For more information on the legal charges associated with our probate service, please click here.

Unless the estate is very small with no freehold or leasehold property (a house or flat) then it will usually be necessary to obtain Probate – a Grant of Probate is a formal document issued by the Probate Registry which validates the Will and authorises the Executors to deal with the estate. We will be able to tell you straightaway whether or not a Grant is needed.

If the deceased left a Will, the application to the Probate Registry will be for a Grant of Probate. However, if the deceased did not make a Will and therefore died ‘intestate’, a Grant of Letters of Administration will be required. The application for this kind of Grant is usually made by next of kin (e.g. the surviving spouse or the children of the deceased). Where there is an intestacy, we will be able to advise you which members of the family are entitled to take out the Grant of Letters of Administration.

As part of the application for Probate, we will need to declare the value of the estate in a formal account which is submitted to HM Revenue & Customs – so, once you have provided us with the papers of the deceased, we will write to the financial institutions concerned (banks, building societies, insurance companies etc) to obtain up-to-date account balances and valuations. It is difficult to estimate how long this process will take, as we will be dependent upon the turnaround time of third parties, but normally most of the financial information will be received within 4 – 6 weeks of your passing the papers through to us. The next step will be for you to attend at our offices for the purpose of swearing the Oath which will lead to the Grant. That oath is then lodged at the Probate Registry. The Grant is usually issued within 2 – 3 weeks. Arrangements will have to be made to pay any tax due at the same time that the probate application is submitted – usually banks/building societies will release funds for the purpose of covering any tax liability.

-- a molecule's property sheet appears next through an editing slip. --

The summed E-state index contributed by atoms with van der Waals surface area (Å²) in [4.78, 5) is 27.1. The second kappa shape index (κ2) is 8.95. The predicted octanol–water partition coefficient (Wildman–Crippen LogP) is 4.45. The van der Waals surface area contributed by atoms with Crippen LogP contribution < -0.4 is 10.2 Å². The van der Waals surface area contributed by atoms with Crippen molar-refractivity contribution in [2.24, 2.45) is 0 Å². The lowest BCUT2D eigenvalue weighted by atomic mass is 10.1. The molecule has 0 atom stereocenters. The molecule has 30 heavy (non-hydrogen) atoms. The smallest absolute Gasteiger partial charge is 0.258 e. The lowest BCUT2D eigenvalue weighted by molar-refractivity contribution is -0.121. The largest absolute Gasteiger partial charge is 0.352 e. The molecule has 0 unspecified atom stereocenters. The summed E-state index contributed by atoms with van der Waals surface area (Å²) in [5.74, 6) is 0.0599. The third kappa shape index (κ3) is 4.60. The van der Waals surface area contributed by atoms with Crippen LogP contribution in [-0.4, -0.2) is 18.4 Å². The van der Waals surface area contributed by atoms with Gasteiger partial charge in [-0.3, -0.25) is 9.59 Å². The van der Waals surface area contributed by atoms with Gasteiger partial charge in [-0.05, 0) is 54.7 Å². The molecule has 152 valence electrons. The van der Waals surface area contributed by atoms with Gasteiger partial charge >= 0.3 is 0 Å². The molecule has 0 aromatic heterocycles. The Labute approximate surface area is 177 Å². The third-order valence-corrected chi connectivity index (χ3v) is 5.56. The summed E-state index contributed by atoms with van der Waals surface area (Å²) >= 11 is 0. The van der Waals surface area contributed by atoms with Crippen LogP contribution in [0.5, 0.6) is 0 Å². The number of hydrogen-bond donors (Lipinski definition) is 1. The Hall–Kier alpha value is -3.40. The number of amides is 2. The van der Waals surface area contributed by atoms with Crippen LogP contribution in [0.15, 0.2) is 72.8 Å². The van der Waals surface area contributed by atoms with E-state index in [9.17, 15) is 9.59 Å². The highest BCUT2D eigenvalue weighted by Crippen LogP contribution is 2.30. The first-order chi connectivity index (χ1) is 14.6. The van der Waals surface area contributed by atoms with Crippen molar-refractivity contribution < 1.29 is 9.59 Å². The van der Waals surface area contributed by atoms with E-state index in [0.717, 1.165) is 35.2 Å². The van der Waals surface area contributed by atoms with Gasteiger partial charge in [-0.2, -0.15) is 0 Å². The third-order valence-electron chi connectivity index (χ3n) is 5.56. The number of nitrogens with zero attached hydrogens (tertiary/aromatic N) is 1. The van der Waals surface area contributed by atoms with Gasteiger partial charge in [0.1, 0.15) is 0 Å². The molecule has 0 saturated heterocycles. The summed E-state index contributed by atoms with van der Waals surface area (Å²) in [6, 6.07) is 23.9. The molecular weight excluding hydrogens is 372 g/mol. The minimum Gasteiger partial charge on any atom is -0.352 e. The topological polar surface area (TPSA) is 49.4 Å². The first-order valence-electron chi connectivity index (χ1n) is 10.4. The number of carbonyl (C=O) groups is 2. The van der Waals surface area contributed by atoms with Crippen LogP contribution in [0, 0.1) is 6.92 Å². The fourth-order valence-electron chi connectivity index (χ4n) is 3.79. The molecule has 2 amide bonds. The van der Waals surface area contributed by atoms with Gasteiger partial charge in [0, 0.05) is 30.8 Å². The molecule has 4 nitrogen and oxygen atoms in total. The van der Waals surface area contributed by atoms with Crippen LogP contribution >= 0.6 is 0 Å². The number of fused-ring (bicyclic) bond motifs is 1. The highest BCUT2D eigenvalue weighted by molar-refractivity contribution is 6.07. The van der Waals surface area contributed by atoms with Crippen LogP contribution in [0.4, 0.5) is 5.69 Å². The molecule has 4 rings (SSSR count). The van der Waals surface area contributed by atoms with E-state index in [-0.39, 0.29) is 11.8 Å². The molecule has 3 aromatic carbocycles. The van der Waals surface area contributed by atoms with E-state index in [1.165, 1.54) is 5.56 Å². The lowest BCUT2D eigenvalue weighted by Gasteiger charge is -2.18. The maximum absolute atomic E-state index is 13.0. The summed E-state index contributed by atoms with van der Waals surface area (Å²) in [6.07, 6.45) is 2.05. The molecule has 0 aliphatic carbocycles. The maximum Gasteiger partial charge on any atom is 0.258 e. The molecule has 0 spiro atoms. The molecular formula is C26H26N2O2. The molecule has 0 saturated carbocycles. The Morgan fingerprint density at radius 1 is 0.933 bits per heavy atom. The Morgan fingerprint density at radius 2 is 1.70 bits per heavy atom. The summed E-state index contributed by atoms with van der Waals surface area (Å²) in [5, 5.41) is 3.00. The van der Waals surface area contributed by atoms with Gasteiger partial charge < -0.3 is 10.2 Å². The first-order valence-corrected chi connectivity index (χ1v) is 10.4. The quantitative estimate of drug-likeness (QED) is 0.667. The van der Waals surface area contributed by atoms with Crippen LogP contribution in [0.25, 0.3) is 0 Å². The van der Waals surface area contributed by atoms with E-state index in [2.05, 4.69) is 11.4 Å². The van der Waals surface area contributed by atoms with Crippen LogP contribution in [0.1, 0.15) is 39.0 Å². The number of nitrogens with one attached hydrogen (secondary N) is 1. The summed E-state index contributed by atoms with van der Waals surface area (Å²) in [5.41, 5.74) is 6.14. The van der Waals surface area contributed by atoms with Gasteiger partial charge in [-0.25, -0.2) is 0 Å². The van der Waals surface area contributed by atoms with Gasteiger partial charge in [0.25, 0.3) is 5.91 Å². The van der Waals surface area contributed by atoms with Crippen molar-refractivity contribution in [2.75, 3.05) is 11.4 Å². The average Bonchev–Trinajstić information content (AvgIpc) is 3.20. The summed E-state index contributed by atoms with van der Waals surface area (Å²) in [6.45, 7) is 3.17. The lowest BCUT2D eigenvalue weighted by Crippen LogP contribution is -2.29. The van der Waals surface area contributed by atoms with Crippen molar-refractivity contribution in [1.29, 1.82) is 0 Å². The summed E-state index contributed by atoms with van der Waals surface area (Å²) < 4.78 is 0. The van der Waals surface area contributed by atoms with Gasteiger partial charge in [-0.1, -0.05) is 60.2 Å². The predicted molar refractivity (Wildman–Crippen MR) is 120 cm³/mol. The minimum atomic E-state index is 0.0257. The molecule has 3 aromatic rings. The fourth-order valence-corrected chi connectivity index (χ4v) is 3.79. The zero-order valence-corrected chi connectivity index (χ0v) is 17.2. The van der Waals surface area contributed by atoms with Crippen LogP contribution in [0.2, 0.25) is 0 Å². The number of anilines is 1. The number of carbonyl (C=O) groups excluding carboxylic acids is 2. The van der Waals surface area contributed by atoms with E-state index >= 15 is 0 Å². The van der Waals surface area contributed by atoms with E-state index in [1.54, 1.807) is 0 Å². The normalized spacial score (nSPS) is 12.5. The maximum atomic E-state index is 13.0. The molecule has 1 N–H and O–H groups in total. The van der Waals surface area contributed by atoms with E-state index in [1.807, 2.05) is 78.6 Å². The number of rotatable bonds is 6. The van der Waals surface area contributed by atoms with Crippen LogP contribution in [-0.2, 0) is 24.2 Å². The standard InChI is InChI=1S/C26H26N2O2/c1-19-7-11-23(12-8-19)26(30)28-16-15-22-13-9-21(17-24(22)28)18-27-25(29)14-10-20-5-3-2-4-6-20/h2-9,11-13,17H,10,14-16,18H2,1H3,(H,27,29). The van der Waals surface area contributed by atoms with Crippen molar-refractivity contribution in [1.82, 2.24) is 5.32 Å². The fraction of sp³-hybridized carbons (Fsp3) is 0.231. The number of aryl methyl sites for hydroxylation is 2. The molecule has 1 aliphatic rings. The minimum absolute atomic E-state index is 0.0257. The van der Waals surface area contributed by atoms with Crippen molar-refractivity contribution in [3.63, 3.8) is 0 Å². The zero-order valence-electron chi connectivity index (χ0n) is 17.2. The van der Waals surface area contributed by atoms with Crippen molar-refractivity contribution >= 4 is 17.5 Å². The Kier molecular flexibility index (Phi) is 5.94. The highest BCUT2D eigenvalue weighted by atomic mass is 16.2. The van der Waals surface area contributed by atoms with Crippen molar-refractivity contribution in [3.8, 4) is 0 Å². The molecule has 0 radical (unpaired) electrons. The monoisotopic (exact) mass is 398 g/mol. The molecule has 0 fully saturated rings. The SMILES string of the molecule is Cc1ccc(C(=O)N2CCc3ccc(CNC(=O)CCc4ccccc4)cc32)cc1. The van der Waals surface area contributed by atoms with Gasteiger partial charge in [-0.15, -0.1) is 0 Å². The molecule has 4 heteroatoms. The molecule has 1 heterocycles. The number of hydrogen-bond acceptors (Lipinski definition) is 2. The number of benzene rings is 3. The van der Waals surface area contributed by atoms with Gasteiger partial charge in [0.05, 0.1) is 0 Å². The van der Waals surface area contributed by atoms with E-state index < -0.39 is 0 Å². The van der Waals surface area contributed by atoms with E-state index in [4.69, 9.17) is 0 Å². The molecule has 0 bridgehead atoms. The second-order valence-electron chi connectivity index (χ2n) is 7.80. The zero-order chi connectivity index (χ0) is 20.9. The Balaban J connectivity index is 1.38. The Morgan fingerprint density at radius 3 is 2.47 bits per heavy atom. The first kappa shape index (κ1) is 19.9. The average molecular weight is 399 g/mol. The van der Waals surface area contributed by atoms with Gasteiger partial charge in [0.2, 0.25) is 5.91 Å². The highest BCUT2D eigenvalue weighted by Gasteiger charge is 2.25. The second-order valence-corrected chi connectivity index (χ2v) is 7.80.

Once the Grant has been obtained we will collect in the deceased’s assets in accordance with your instructions. This typically involves closing bank accounts, cashing in investment products and selling shares. We will attend to the conveyancing in respect of the deceased’s home or, alternatively, transfer the home into the names of beneficiaries. All the estate monies will be kept in our client account in the names of the Personal Representatives and will be subject to the protection of the stringent rules imposed by the Solicitors Regulation Authority. If any estate monies come into your hands you should send the same through to us straight away so that such monies can be properly accounted for and then fairly allocated between the beneficiaries.

Once we have collected in all the assets we will prepare Estate Accounts for approval by the Personal Representatives and beneficiaries. The Estate Accounts will contain a detailed summary of all assets, liabilities, expenses and income and show exactly what each beneficiary will receive from the estate.

As soon as the accounts are approved we will distribute the estate. This will normally involve paying over to the beneficiaries their entitlements or transferring assets out of the estate into the names of the beneficiaries. If the Will creates trusts, e.g. for underage beneficiaries, we will arrange for those trusts to be set up.

The length of time taken to obtain a Grant and administer an estate can vary significantly and depends on the value and complexity of the estate, the number of beneficiaries, the provisions of the Will, whether or not any assets are located outside of England and Wales and whether or not there is an inheritance tax liability.

The simplest estates can be dealt with within 3 – 4 months of first instructing us. More complex estates can take significantly longer.

Delays in the administration can occur where a dispute arises between beneficiaries – a family member may for instance believe that the Will has failed to make adequate provision for him or her: in this kind of case it will not be possible to distribute the estate until the claim of the disappointed person has been dealt with.

Distribution can also be delayed if the Department of Work and Pensions brings a claim in respect of an overpayment of benefits (such as Pension Credit or Income Support) made to the deceased during his or her lifetime. Sometimes it can take several months to resolve such a claim.

We will keep you informed of any problems that arise during the course of the administration which are likely to cause significant delay and will do our best to resolve the same as quickly as possible.

How can we help you?

Bramhall Solicitors can help you by providing you with a high quality legal service.

Our starting point is that our clients need looking after. Legal matters can be stressful – so, whether you are moving house, dealing with bereavement, trying to work out what you should do in your Will or facing family issues, we will make it our priority to provide you with all the legal support and advice you need.


Get in Touch

Please give us a call on 0161 439 9777, or fill out the form below and we’ll call you back as soon as we can.

Alternatively, you are welcome to visit us at our office in Bramhall at Errwood House, 212 Moss Lane, Stockport, SK7 1BD. Visit our contact page for map and directions.

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